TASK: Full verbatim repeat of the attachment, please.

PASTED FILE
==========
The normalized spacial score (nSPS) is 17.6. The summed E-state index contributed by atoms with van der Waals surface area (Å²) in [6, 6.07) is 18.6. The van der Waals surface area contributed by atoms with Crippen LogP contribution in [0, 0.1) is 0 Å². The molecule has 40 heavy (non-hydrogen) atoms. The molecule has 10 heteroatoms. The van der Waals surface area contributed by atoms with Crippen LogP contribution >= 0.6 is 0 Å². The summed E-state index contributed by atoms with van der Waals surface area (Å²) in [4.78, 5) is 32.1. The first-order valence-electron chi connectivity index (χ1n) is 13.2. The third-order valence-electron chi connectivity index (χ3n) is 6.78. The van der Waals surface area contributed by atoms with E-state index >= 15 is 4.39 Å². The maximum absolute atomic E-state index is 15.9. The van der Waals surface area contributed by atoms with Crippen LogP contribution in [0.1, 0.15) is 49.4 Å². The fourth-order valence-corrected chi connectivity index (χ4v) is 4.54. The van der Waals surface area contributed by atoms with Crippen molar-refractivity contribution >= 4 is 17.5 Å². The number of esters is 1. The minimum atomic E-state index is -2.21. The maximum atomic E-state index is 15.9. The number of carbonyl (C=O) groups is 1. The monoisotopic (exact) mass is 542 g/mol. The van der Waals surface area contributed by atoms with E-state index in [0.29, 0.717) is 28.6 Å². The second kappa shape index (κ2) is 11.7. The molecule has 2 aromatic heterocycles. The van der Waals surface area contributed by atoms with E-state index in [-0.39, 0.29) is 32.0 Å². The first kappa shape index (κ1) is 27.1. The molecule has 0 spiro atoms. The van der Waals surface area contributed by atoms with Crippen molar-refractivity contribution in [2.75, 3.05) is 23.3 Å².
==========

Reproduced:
The normalized spacial score (nSPS) is 17.6. The summed E-state index contributed by atoms with van der Waals surface area (Å²) in [6, 6.07) is 18.6. The van der Waals surface area contributed by atoms with Crippen LogP contribution in [0, 0.1) is 0 Å². The molecule has 40 heavy (non-hydrogen) atoms. The molecule has 10 heteroatoms. The van der Waals surface area contributed by atoms with Crippen LogP contribution >= 0.6 is 0 Å². The summed E-state index contributed by atoms with van der Waals surface area (Å²) in [4.78, 5) is 32.1. The first-order valence-electron chi connectivity index (χ1n) is 13.2. The third-order valence-electron chi connectivity index (χ3n) is 6.78. The van der Waals surface area contributed by atoms with E-state index >= 15 is 4.39 Å². The maximum absolute atomic E-state index is 15.9. The van der Waals surface area contributed by atoms with Crippen LogP contribution in [0.1, 0.15) is 49.4 Å². The fourth-order valence-corrected chi connectivity index (χ4v) is 4.54. The van der Waals surface area contributed by atoms with Crippen molar-refractivity contribution >= 4 is 17.5 Å². The number of esters is 1. The minimum atomic E-state index is -2.21. The maximum atomic E-state index is 15.9. The number of carbonyl (C=O) groups is 1. The monoisotopic (exact) mass is 542 g/mol. The van der Waals surface area contributed by atoms with E-state index in [0.29, 0.717) is 28.6 Å². The second kappa shape index (κ2) is 11.7. The molecule has 2 aromatic heterocycles. The van der Waals surface area contributed by atoms with E-state index in [-0.39, 0.29) is 32.0 Å². The first kappa shape index (κ1) is 27.1. The molecule has 0 spiro atoms. The van der Waals surface area contributed by atoms with Crippen molar-refractivity contribution in [2.75, 3.05) is 23.3 Å².